Crozier, Levine bring Einstein to the stage

When some husbands and wives work together, chaos often ensues. But when Associate Professor and Chair of the Communication Arts Department Dan Crozier and his wife, director Roberta Levine, work together, Allegheny College is in for a treat. The husband and wife duo, who have worked on several projects together, including three solo pieces, have teamed up to bring campus a fourth solo performance. This Friday and Saturday night at 8 p.m., the Gladys Mullenix Black Theater will present “The End is Near!,” written and performed by Crozier.

James Schwendener/THE CAMPUS
If you ask Crozier about the process of writing the piece, he is quick to demur.
“I don’t really consider that I wrote it,” said Crozier. “I typed it.”
The “typed” idea has become a half–hour performance, in which Crozier will explore various themes with a goofy, sometimes jagged twist. This is the fourth piece that he has written and performed in.
Crozier’s body of work varies wildly.
“The first piece was inspired by Hamlet,” Crozier said. “The second was inspired by fear after 9/11.”
His third piece, which was inspired by race and titled “Color Me White,” he claims is his favorite.
“The End is Near!” recently had a successful trial run at the ATHE Micro–Fringe Festival in Los Angeles.
“The initial focus of the piece was cosmology and physics, and I started with Einstein’s thought experiments,” Crozier said. “I love reading about science.”
Of course, this performance won’t appeal only to physics majors.
“It turned into this kind of reflexive piece on acting and performance,” Crozier said. “It’s not really performance art. These are my attempts at creating a piece of work.”
Though the performance was well–received in Los Angeles, Crozier seems to have no clear expectations for the Allegheny audience. He is, however, hopeful.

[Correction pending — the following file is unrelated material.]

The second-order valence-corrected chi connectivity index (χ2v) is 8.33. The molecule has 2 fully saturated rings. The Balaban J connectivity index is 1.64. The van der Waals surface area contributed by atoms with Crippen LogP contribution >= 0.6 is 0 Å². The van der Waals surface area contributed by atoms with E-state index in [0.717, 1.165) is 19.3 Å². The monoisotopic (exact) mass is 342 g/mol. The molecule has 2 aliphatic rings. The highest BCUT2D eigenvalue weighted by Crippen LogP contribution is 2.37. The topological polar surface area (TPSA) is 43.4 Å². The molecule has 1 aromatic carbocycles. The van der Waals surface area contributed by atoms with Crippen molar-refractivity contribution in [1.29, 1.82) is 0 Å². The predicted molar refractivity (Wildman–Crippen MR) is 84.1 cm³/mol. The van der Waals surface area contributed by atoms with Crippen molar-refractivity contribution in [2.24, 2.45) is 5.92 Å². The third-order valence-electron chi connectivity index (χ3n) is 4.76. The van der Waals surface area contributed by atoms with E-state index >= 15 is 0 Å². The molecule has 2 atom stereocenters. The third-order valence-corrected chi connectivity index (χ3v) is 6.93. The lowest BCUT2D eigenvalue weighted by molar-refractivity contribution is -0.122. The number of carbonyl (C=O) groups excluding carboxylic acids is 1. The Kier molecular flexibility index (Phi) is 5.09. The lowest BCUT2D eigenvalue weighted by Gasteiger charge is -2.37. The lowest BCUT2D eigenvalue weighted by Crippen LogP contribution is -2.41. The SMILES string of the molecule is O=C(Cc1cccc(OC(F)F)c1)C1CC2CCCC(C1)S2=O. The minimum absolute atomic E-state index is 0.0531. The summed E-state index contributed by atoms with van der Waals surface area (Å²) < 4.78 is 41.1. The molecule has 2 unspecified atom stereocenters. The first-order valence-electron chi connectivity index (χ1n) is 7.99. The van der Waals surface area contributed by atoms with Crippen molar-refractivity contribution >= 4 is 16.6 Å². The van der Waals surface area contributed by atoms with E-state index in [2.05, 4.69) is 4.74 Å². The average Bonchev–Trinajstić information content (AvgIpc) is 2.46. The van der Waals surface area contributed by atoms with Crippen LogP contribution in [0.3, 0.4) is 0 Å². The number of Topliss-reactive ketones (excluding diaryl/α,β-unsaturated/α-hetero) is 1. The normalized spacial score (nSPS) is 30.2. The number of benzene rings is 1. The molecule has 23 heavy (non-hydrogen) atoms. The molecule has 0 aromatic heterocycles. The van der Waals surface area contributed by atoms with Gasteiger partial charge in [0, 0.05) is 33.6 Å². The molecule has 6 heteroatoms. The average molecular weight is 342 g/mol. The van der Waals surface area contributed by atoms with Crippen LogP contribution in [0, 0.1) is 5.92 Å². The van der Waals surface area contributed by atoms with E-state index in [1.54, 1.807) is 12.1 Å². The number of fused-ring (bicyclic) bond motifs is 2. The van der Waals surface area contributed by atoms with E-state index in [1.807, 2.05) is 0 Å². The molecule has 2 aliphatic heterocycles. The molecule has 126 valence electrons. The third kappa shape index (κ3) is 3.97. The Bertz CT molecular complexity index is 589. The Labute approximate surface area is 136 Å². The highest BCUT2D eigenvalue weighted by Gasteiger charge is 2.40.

“I hope [Allegheny students] enjoy, laugh, find it at least amusing,” Crozier said. “I hope that they will kind of get an idea of what performance can be.”
“The End is Near!” would have been difficult to pull off, Crozier admits, without the help and intuition of Crozier’s wife and director, Roberta Levine. Levine, who has worked for about ten years in Allegheny’s Gifted and Talented Program, is also a writer and actor.
“This is the fourth show I have directed him in,” Levine said. “We are very fortunate that we share a language, vocabulary, trust and willingness. It feels very natural to work with him.”
Kaitlin Mackenzie, ’11, has worked with both Crozier and Levine and has seen their work.
“I was impressed by how fearless [Crozier] was by himself,” said Mackenzie of his previous on–stage work. “He had the courage to carry a show that he had written. I just love his energy a lot. It’s always good for a student to see the teacher perform.”
Of course, Crozier won’t be performing totally solo this Friday and Saturday.
Another comic performance, written and acted by Cory Rieger entitled “Are We There Yet?” will be featured the same night.
According to a press release for the performances, Rieger’s play addresses the “big question,” described by Rieger as “[the] meaning, life, the nature of reality, art, science, the beginning and the end.”
“I hope people come away with questions and ask themselves these questions,” Levine said. “Behind humor, there is a lot of thought.”